As of now, no statement has been released by the tournament officials.
INDONESIA – Reports have emerged revealing an alleged cheating incident during the Open Qualifier of VALORANT Challengers Indonesia Split 1.
The player in question is said to have used software labeled Netflix.exe, reminiscent of a similar incident involving OpTic India’s Nikhil “forsaken” Kumawat five years ago at eXTREMESLAND 2018 where he used the infamous word.exe file. However, this recent incident involves a smaller-scale, unknown team and player in an online environment. The player has also confessed that the cheating software was present on their machine but was not utilized during tournament play, according to a document obtained by VALO2ASIA.
The incident unfolded within a team called the Tokyo Revengers, comprising five relatively unknown players making their first official appearance in the qualifier. It first came to light when Challengers Indonesia caster Rere “Bredel” Bintoro shared a story on Instagram showing a folder named Fantech Audio, assumed to contain files related to audio peripheral software at first. However, the folder revealed a program named Netflix.exe, supposedly owned by the alleged player.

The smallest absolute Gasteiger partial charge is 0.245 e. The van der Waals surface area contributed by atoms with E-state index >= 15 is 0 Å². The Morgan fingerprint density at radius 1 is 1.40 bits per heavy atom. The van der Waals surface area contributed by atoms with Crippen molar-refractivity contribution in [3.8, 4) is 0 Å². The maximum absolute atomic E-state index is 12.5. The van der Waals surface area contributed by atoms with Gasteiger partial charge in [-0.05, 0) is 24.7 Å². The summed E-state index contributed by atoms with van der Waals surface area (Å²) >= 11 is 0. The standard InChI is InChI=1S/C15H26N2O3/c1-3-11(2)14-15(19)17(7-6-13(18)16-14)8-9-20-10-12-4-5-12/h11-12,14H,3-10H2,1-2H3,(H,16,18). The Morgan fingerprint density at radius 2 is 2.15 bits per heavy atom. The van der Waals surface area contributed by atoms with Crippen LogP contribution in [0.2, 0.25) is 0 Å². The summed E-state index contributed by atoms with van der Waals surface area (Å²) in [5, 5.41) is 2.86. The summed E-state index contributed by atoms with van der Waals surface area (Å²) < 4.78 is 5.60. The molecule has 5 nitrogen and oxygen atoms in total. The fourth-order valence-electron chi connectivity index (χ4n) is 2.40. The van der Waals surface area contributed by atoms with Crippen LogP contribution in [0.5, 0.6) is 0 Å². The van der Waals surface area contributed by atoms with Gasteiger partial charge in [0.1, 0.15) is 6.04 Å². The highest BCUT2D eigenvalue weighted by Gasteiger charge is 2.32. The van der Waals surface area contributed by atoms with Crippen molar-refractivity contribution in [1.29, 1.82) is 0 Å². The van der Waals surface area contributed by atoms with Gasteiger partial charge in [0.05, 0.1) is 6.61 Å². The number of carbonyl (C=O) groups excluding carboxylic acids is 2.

This case has become the talk of the town, stirring widespread discussion and attention within the VALORANT Indonesia community.
Furthermore, another piece of information has emerged from caster Antonius “Son” Willson, revealing a text file with instructions for executing the program on how to deactivate the Riot Vanguard anticheat system and the activation of an aiming assist feature.
A statement from Tokyo Revengers’ first opponent in the bracket discovered in the comment section of a VALORANT page pointed out that they had sensed something amiss during the match. The player expressed a suspicion that their positions in the game were being known similar to facing a cheater in the game. After defeating Punten Jagoan, Tokyo Revengers’ campaign in the qualifier was short-lived, however, as they faced a one-sided defeat at the hands of the new Dominatus roster, concluding their participation in the event.
However, a representative from Tokyo Revengers has released a statement addressing the situation, saying that a player named “Mica” had previously used cheats but is no longer using any illegal programs. He emphasized in Bahasa, “My friends and I strongly affirm that Player Mica is not using any illegal programs [anymore]. This is supported by the fact that [he] has undergone the anti-cheat clearance and met the eligibility requirements for the tournament.”
As of now, no statement has been released by the tournament organizer or officials. VALO2ASIA has reached out for comments.
The story is developing . . .